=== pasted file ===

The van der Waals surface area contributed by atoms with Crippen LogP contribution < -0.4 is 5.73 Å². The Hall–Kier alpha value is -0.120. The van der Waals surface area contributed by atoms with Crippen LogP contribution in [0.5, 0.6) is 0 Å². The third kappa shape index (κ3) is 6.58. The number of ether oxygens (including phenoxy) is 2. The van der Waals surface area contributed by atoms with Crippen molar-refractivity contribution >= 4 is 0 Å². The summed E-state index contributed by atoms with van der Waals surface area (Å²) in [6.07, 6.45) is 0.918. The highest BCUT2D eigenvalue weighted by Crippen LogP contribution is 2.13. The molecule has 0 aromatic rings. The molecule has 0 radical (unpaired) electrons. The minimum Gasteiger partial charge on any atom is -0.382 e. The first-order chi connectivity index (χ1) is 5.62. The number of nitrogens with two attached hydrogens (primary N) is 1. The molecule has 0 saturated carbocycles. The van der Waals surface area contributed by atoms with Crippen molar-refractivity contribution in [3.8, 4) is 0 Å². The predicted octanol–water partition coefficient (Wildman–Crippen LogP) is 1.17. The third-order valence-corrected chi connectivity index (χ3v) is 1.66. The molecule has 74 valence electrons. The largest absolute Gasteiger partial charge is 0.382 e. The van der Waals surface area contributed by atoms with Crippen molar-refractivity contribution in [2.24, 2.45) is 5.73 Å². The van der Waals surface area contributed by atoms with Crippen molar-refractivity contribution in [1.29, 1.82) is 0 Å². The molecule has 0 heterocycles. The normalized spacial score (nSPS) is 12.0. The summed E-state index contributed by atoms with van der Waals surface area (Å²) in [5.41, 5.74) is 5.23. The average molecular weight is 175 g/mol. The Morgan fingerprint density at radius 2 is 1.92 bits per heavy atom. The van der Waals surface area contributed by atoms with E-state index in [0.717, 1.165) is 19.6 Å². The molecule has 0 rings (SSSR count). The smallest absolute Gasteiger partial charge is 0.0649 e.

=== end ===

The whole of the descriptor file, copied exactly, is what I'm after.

The van der Waals surface area contributed by atoms with Crippen LogP contribution < -0.4 is 5.73 Å². The Hall–Kier alpha value is -0.120. The van der Waals surface area contributed by atoms with Crippen LogP contribution in [0.5, 0.6) is 0 Å². The third kappa shape index (κ3) is 6.58. The number of ether oxygens (including phenoxy) is 2. The van der Waals surface area contributed by atoms with Crippen molar-refractivity contribution >= 4 is 0 Å². The summed E-state index contributed by atoms with van der Waals surface area (Å²) in [6.07, 6.45) is 0.918. The highest BCUT2D eigenvalue weighted by Crippen LogP contribution is 2.13. The molecule has 0 aromatic rings. The molecule has 0 radical (unpaired) electrons. The minimum Gasteiger partial charge on any atom is -0.382 e. The first-order chi connectivity index (χ1) is 5.62. The number of nitrogens with two attached hydrogens (primary N) is 1. The molecule has 0 saturated carbocycles. The van der Waals surface area contributed by atoms with Crippen molar-refractivity contribution in [3.8, 4) is 0 Å². The predicted octanol–water partition coefficient (Wildman–Crippen LogP) is 1.17. The third-order valence-corrected chi connectivity index (χ3v) is 1.66. The molecule has 74 valence electrons. The largest absolute Gasteiger partial charge is 0.382 e. The van der Waals surface area contributed by atoms with Crippen molar-refractivity contribution in [2.24, 2.45) is 5.73 Å². The van der Waals surface area contributed by atoms with Crippen molar-refractivity contribution in [1.29, 1.82) is 0 Å². The molecule has 0 heterocycles. The normalized spacial score (nSPS) is 12.0. The summed E-state index contributed by atoms with van der Waals surface area (Å²) in [5.41, 5.74) is 5.23. The average molecular weight is 175 g/mol. The Morgan fingerprint density at radius 2 is 1.92 bits per heavy atom. The van der Waals surface area contributed by atoms with E-state index in [0.717, 1.165) is 19.6 Å². The molecule has 0 rings (SSSR count). The smallest absolute Gasteiger partial charge is 0.0649 e.